Something About You
by Julie James, contemporary (2010)
Berkley, $7.99, ISBN 978-0-425-23338-2


Something About You contains the same ingredients that make the author's previous two contemporary romances so much fun: a capable and tough yet realistic heroine, a guy's guy who nonetheless falls hard for the heroine in such a charming manner, and plenty of sexual as well as romantic chemistry. Unfortunately, I've my doubts about the suspense plot.

Cameron Lynde, Assistant US Attorney, and Special Agent Jack Pallas of the FBI have a past that is not exactly rosy. Three years ago, they worked together for the first time in a case involving crime boss Roberto Martino. She was the fresh-faced prosecutor, he was the undercover agent, and the chemistry was there... until he was forced to blow his cover and her boss, the US Attorney, decided not to press charges against Martino despite all Jack went through.

As things tended to be when it comes to how lawyers work, Cameron was forced to take the fall for her boss and become the bad guy in Jack's eyes. She knew this was one of those things she had to do if she wanted to keep working for her boss, not that it was an easy decision for her to make. When Jack made a rude outburst directed at her on TV shortly after, he was transferred from Chicago to Nebraska in disgrace.

They meet again when Cameron, by chance, happens to be given a hotel room in Peninsula that is right next to the one where a very married Senator is having a jolly good time with a woman who eventually turns out to be not his wife. Worse, this woman is a hooker who shows up dead soon enough. At around 4:08 am, Cameron, who had a hard time sleeping due to the ruckus created by the couple a few hours later, was rudely awakened once more by what she thought to be another round of shagging. She called the hotel folks and, by chance, took a peek out the peephole while waiting for the hotel folks to bust the party next door. She saw the back of someone leaving the room. When the hotel security people show up and discover the dead prostitute, Cameron becomes the sole witness to the whole thing. She realizes that what she thought was the next round of happy boinking was the sound of the woman being murdered and she could have very well seen the back of the murderer as he left the hotel room.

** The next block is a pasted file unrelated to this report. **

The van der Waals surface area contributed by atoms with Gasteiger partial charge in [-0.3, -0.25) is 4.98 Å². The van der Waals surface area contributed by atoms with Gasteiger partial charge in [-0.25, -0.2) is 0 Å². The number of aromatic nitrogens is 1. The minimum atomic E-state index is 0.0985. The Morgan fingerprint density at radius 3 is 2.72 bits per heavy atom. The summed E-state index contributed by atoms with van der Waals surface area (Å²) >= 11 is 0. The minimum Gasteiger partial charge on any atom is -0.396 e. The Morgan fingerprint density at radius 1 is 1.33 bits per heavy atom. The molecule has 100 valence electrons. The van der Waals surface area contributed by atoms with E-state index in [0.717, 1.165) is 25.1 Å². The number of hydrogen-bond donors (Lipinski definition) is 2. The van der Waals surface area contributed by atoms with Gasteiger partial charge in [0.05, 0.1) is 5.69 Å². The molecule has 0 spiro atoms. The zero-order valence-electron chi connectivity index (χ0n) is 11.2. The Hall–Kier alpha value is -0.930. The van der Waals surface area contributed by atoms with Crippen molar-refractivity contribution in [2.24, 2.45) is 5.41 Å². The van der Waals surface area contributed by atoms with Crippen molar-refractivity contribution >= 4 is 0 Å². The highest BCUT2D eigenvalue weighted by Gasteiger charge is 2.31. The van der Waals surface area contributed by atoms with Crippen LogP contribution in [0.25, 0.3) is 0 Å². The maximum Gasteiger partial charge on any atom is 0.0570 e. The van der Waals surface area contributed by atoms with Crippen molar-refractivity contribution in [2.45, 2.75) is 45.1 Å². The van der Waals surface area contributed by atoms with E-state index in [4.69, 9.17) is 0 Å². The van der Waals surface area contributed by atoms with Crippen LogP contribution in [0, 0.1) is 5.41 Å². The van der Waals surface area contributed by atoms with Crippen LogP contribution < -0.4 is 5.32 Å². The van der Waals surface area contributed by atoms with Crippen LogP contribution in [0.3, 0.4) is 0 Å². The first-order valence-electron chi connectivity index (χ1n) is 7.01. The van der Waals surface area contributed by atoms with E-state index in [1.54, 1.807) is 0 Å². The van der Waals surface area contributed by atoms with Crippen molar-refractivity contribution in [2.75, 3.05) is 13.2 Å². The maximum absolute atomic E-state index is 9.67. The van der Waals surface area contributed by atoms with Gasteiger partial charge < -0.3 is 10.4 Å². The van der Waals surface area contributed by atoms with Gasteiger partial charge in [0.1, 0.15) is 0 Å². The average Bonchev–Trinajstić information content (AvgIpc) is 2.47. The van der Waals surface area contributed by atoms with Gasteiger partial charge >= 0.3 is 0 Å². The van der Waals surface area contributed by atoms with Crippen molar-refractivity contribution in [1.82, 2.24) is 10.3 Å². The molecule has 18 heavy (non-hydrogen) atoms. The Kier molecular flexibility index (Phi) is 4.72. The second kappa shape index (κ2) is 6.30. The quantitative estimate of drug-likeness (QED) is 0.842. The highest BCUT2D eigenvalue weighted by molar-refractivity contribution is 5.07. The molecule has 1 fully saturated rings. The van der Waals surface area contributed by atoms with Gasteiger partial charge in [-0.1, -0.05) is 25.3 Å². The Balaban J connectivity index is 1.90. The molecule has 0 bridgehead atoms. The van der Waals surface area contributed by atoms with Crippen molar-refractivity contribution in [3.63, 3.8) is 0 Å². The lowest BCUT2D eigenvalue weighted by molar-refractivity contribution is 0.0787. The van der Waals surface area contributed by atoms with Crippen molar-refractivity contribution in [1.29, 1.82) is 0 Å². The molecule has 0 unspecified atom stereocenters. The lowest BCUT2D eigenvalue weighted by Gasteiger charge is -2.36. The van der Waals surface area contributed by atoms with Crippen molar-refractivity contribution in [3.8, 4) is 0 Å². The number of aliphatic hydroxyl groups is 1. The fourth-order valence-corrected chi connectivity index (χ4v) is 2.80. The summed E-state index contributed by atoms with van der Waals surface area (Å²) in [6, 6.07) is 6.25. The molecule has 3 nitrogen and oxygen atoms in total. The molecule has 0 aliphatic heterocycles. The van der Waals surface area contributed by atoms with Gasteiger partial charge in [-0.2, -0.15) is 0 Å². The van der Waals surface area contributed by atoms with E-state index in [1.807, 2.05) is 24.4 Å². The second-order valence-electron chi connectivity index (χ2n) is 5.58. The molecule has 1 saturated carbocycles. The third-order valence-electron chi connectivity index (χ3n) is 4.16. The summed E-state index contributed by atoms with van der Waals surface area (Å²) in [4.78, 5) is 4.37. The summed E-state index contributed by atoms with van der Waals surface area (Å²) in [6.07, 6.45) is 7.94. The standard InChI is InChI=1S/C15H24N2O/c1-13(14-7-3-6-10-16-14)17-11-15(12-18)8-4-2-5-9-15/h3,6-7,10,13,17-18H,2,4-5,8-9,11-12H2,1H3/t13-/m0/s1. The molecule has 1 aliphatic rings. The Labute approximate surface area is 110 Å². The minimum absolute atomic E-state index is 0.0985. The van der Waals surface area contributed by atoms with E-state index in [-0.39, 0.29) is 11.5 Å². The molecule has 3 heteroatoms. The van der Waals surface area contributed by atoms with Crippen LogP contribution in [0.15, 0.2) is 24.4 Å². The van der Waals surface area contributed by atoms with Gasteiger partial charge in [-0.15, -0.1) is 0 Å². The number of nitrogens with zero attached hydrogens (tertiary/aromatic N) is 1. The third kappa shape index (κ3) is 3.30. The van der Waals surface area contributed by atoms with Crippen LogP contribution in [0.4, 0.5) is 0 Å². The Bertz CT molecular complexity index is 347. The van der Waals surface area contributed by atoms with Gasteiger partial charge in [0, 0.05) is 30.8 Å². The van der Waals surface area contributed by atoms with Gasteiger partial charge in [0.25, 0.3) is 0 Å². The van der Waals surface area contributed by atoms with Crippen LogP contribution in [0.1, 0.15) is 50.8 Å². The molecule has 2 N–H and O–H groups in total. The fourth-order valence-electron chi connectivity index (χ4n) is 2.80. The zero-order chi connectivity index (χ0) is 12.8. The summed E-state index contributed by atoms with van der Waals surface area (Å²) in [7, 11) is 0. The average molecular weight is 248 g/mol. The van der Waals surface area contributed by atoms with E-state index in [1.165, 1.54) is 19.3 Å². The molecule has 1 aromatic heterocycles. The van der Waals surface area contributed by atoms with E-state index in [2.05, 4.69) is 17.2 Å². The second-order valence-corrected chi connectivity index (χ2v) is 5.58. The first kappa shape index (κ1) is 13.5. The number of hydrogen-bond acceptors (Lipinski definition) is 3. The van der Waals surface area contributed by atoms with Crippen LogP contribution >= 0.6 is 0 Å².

Guess who is the FBI Agent who gets assigned to this case. Hint: he doesn't miss Nebraska one bit.

Oh, don't worry about toxic screeching, long drawn misunderstanding, and deliberate refusal to communicate. You won't find any of that here. When these characters have to talk, they talk and they also listen to the other person.

Cameron is one of those rare heroines who have good friends, is very capable at her job which she loves, and ends the story not having to give up her career for love. She is also capable of coming up with quick decisions that help the hero in times of danger and she also doesn't protest when she has to be watched by the cops for her own safety. As for Jack, he could have been a typical action hero were not for his ability to listen to Cameron before he jumps into wild conclusions about her. These two have a great chemistry between them. If they do fall in a love a little too fast compared to the couples in the author's previous books, this is because the plot doesn't give them much wiggling room.

And this is where I feel that the story is weakened considerably. It isn't long before Jack and Cameron get all heavy-duty with each other, to the point that the villain could have won as Jack becomes really careless in his vigorous body checking of Cameron and it is sheer luck that allows Jack to catch the villain in time. If I were an impartial observer interested solely in the way the game is played, I'd say that the villain is robbed in this case because this person played a better game - the hero becomes careless because of his attraction to Cameron.

I'm also not sure about the presence of surprisingly soft-spoken action men who seem too interested in wanting Jack and Cameron hook up. At the very least, I'd expect them to point out Cameron's physical attributes in the crass manner that men have made into an art form, instead of pointing out how Jack can't take his eyes off Cameron. I can't believe that these guys are such Boy Scouts, in other words. A few choice profanities from them would have gone a long way in restoring my faith in these men.

Something About You has a likable couple with a capable and smart heroine who doesn't have to choose between her career and love, sizzling chemistry, and plenty of fun banter. Under normal circumstances, I would have given this book my two thumbs up. Still, I'm a little bit disappointed that the rather flimsy suspense subplot manages to bring this one down a little, making it lack that special spark that made the author's previous books such a wonderful treat.

Rating: 85


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